These emblem books consisted of woodcut prints containing a symbol or drawing that was matched with a more abstract verbal concept that was usually intended to convey some religious or moral standard. In America, we had the classic “In Adam’s fall, we sinned all” in the lesson materials of the New England school masters. The phrase was paired with a woodcut of Adam and Eve being ejected from the Garden of Eden.


In special education, we call these “paired associates”. In one theory that addresses acquisition of literacy skills, paired associates are presented to persons learning to read. The matching pictures are gradually faded until the student recognizes the text without the picture support.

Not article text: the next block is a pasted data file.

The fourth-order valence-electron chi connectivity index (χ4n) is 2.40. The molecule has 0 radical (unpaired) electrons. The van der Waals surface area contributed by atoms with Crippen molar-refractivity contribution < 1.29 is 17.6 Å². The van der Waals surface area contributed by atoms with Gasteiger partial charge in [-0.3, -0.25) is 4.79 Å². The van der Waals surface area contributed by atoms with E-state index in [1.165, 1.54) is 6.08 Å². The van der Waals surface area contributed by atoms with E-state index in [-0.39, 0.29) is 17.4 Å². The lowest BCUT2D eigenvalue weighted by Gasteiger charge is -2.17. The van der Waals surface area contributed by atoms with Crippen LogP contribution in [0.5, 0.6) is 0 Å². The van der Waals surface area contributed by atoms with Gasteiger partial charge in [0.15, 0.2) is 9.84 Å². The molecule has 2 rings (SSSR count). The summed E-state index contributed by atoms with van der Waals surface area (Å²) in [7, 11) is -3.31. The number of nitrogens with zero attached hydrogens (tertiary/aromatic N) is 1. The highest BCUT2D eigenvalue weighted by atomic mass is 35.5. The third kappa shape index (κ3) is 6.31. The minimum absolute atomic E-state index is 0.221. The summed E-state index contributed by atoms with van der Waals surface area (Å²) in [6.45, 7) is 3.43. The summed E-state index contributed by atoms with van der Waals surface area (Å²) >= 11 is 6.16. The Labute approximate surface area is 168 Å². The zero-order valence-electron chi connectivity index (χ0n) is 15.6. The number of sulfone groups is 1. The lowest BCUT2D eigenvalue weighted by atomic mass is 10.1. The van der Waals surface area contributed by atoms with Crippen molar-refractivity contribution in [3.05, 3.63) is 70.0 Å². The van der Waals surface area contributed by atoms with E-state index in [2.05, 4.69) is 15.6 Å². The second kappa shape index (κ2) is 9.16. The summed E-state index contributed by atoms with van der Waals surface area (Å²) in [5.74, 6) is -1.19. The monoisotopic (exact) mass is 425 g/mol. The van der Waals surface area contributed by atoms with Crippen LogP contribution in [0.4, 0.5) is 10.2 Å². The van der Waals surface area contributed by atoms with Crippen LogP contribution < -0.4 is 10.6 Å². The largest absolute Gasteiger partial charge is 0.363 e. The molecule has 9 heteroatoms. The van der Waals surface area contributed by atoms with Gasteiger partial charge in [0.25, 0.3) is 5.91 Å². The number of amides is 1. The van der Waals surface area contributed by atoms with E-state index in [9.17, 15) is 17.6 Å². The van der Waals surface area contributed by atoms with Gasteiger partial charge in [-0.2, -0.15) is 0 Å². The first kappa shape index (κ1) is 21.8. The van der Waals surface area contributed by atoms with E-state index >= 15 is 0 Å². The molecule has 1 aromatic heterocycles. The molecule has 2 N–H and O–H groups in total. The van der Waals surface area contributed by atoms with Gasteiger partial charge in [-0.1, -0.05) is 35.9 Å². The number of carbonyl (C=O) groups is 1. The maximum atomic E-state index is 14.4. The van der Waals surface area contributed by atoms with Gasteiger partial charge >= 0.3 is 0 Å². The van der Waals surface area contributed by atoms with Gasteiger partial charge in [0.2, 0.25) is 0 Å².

We know in the case of individuals on the Autism Spectrum Disorder, language development is a key component of any educational intervention. Writers like Temple Grandin, a person with Autism who designed animal confinement systems, report from personal experience that individuals with Autism tend to think in pictures.


The interesting aspect of Temple Grandin’s case is that her developmentally altered abilities include the meta-cognitive skill that allows her to reflect on her own thinking processes and to share those reflections with the greater community.


How many other disorders and syndromes include criteria that would suggest an affected person would naturally think in pictures? How many of those other disorders and syndromes include individuals who can communicate about the ways in which their brains work?